Nephrology Dialysis Transplantation 08/2011; 27(3):983-90. · 3.37 Impact Factor
  • [Show abstract] [Hide abstract]
    ABSTRACT: Abstract Background: In patients with heart failure plasma N-terminal pro-brain natriuretic peptide (NT-proBNP) levels are correlated to urine neutrophil gelatinase-associated lipocalin (NGAL) levels. We prospectively evaluated the relationship among glomerular filtration rate (eGFR), urine albumin-to-creatinine ratio (ACR), urine and serum NGAL and NT-proBNP levels in 20 type II diabetic patients with macroalbuminuria at 4-month intervals. Results: Compared with 20 age, gender-matched healthy controls, diabetic patients had higher urine and serum NGAL, serum NT-proBNP and lower eGFR. The eGFR of the patients at the baseline, the 4th and the 8th month were 29.6 ± 12.0, 27.8 ± 13.7 and 22.9 ± 10.4 mL/min/1.73 m(2), respectively. No significant change in urine NGAL levels was detected (p > 0.05), whereas there were significant increases in NT-proBNP, serum NGAL and urine ACR and significant decrease in eGFR as the study progressed (p < 0.05). Both the baseline and the 4th month urine ACR were positively correlated to NT-proBNP levels measured at the same periods (r: 0.451; p: 0.046; r: 0.489; p: 0.029 respectively). In all measurements, urine ACR was negatively correlated to serum albumin levels measured at the same periods (r: -0.792; p: 0.000; r: -0.716; p: 0.000; r: -0.531; p: 0.016 respectively). None of eGFR measurements was correlated with NT-proBNP (p > 0.05). Neither serum NGAL nor urinary NGAL levels are associated with NT-proBNP (p > 0.05). Conclusion: Our findings show an association between NT-proBNP and proteinuria in type II diabetic patients with macroalbuminuria but not with serum and urine NGAL.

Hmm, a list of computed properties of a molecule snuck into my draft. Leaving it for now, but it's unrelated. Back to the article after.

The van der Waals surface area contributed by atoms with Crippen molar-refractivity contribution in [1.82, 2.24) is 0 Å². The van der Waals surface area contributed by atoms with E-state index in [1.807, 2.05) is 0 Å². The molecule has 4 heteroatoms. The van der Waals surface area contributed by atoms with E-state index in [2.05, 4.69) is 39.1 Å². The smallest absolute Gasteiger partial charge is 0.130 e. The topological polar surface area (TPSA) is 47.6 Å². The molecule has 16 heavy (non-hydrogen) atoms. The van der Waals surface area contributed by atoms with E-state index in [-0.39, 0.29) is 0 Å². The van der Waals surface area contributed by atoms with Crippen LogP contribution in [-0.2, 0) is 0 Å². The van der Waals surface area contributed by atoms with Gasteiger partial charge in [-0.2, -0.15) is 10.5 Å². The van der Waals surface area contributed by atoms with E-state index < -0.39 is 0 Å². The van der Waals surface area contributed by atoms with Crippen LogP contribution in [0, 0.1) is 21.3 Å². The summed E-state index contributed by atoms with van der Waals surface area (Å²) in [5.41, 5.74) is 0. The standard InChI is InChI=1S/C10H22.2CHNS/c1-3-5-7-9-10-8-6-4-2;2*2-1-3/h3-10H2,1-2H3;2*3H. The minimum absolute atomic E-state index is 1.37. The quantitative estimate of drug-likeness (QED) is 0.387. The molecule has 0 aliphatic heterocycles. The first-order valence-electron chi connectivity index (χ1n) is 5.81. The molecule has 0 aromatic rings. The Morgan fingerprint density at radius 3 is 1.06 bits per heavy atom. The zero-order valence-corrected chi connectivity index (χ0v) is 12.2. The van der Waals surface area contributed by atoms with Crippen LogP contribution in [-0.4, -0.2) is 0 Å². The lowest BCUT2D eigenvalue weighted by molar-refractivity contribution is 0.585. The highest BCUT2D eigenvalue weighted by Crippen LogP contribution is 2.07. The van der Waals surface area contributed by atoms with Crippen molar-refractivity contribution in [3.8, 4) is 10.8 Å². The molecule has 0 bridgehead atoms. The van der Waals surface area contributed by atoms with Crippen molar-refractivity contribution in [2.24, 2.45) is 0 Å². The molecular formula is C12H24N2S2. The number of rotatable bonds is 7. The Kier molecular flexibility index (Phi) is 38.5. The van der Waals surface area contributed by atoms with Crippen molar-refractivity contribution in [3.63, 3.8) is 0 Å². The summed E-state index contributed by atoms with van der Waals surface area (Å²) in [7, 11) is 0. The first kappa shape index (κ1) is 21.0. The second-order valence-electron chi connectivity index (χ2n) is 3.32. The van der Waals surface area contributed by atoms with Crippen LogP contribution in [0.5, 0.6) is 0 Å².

Renal Failure 08/2013; · 0.94 Impact Factor